What Is Your Vision Worth?

Necessities of life cost money. That morning cup of coffee, our weekly trip to the grocery store, the monthly cellphone, internet or cable bill, and even the occasional shopping spree. But somewhere along the way, we’ve forgotten about the necessity of sight. We use our eyes every waking second of every single day to do our jobs, to see our loved ones and to get from point A to point B safely. So why do some of us sacrifice the quality of our frames and lenses just to save a buck? Because most of us don’t understand what our vision is really worth. We’re about to change that.

On average, a pair of glasses at a big box store will cost you about $500. And these types of mass-produced frames and lenses will have an average lifespan of two years. Even better, spending that same $500 at a smaller optical shop will get you better quality, handmade frames with better quality anti-reflective coating for the exact same price.  Think about it: You’ll be putting that same pair of glasses on your face every day for 730 days straight. Let’s do some basic math: That $500 works out to $21 a month, or just 70 cents day. It costs less than a dollar a day to get crystal clear vision!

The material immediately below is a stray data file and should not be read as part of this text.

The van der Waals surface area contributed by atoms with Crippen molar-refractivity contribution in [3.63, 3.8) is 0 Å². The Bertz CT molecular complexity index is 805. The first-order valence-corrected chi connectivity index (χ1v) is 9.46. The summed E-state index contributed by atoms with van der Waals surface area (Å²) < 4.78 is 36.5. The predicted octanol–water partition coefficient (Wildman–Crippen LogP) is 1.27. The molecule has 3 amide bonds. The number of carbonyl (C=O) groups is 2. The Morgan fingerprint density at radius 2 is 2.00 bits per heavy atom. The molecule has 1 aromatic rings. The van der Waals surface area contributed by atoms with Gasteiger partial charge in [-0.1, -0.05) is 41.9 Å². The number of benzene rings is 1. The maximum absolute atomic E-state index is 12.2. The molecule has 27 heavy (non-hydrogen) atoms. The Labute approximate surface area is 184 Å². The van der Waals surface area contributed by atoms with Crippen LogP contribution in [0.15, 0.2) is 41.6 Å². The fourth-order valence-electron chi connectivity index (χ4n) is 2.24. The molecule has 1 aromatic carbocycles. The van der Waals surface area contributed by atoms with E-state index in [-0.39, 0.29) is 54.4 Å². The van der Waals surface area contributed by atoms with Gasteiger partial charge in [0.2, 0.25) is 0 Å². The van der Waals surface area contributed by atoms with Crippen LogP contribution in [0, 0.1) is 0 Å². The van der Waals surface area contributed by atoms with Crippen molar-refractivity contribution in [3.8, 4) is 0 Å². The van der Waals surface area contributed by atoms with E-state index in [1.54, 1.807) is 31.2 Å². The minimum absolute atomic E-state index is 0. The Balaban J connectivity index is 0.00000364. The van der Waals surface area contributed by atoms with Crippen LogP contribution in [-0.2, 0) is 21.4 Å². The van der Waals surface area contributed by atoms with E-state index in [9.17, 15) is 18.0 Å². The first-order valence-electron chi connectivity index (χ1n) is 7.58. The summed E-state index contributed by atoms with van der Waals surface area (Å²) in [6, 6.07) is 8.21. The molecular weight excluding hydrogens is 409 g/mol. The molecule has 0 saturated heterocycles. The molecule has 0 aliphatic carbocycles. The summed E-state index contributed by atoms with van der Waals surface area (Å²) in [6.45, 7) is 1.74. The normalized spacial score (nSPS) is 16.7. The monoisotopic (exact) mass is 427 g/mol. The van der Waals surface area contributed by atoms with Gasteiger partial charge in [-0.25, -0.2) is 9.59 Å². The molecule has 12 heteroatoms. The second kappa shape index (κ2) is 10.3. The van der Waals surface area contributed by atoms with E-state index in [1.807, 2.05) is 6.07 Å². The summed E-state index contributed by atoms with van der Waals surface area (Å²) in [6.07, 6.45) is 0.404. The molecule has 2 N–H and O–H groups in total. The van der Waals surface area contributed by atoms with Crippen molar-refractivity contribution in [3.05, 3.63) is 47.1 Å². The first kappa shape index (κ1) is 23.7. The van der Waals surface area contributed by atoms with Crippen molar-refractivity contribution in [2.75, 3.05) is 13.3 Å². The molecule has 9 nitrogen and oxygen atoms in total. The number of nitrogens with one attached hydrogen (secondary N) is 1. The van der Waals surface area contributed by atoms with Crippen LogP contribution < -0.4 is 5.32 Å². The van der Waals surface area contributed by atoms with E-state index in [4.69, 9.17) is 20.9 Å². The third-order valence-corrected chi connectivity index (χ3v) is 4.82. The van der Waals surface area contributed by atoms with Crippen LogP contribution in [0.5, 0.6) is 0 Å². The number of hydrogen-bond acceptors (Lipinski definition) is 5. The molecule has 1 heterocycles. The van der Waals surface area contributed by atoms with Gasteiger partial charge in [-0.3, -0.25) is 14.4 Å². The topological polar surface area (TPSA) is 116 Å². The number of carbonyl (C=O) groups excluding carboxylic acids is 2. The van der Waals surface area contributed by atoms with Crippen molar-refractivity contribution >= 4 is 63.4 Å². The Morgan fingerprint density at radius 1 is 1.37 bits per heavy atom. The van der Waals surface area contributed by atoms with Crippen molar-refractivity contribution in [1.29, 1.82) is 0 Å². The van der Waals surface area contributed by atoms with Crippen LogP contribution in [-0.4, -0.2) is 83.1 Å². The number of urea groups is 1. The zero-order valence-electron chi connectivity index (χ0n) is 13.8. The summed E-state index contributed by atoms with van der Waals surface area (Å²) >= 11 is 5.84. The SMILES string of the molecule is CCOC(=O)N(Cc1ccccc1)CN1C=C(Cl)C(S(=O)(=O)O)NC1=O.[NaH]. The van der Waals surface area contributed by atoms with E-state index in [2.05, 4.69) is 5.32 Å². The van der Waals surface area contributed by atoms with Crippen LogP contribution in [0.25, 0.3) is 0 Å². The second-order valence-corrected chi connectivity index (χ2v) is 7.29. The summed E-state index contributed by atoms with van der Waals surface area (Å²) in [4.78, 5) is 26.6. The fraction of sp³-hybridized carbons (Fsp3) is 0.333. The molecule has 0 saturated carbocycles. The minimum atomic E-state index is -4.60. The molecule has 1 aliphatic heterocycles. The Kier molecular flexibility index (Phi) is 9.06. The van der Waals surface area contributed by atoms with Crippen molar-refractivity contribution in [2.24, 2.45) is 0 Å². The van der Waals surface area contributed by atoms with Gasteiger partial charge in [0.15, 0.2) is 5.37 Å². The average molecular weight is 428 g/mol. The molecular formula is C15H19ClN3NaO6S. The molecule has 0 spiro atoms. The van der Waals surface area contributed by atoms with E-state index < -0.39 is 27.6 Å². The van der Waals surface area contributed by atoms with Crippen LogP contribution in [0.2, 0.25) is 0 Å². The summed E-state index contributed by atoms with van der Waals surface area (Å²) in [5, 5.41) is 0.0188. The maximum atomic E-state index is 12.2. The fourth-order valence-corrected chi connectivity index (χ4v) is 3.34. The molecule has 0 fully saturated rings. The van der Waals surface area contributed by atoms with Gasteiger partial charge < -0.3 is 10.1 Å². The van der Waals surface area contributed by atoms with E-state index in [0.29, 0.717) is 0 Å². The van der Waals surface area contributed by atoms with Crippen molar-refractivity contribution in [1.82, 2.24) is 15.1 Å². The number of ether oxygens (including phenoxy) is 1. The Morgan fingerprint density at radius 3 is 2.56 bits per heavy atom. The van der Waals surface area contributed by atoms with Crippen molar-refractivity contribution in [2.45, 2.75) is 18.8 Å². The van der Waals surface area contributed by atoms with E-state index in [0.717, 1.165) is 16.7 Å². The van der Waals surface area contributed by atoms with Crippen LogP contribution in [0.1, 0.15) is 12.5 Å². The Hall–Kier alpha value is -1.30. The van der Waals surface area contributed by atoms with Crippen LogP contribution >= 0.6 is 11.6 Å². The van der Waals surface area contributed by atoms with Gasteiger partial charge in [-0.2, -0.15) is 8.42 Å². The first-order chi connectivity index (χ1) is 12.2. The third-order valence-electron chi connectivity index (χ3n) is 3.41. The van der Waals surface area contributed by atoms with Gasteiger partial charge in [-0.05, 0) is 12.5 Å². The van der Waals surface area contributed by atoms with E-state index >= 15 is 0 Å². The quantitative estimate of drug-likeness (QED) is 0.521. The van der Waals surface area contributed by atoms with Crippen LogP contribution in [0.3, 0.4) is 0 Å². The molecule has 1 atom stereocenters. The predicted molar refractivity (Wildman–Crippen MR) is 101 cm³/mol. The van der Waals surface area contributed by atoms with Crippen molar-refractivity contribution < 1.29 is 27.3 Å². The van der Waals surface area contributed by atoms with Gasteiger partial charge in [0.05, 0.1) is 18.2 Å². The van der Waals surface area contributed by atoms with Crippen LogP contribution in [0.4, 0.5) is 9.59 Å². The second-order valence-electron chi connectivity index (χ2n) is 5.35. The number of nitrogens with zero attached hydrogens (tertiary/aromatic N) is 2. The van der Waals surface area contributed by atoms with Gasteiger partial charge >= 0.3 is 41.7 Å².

And what about the progressive wearers? Progressive lenses can definitely be more expensive than basic single vision lenses—the average price for a digital high-index lens with the best anti-reflective coating could run you close to $1,350 when you add in handmade titanium frames. But when you divide that by 24 months, you’re really spending $57 a month (less than your cell phone plan!) or just $2 a day (less than a cup of coffee). So why shouldn’t you splurge for those handmade titanium frames that you can only get at a smaller eyewear shop like 312 Optical Studio? Your new specs will most likely last you an extra two years, which, if you ask us, is totally worth it in the long run.

So the next time you see an ad for free or cheap glasses, remember this: Disposable eyewear will likely cost you more in the long run. Because if something seems too good to be true, it probably is.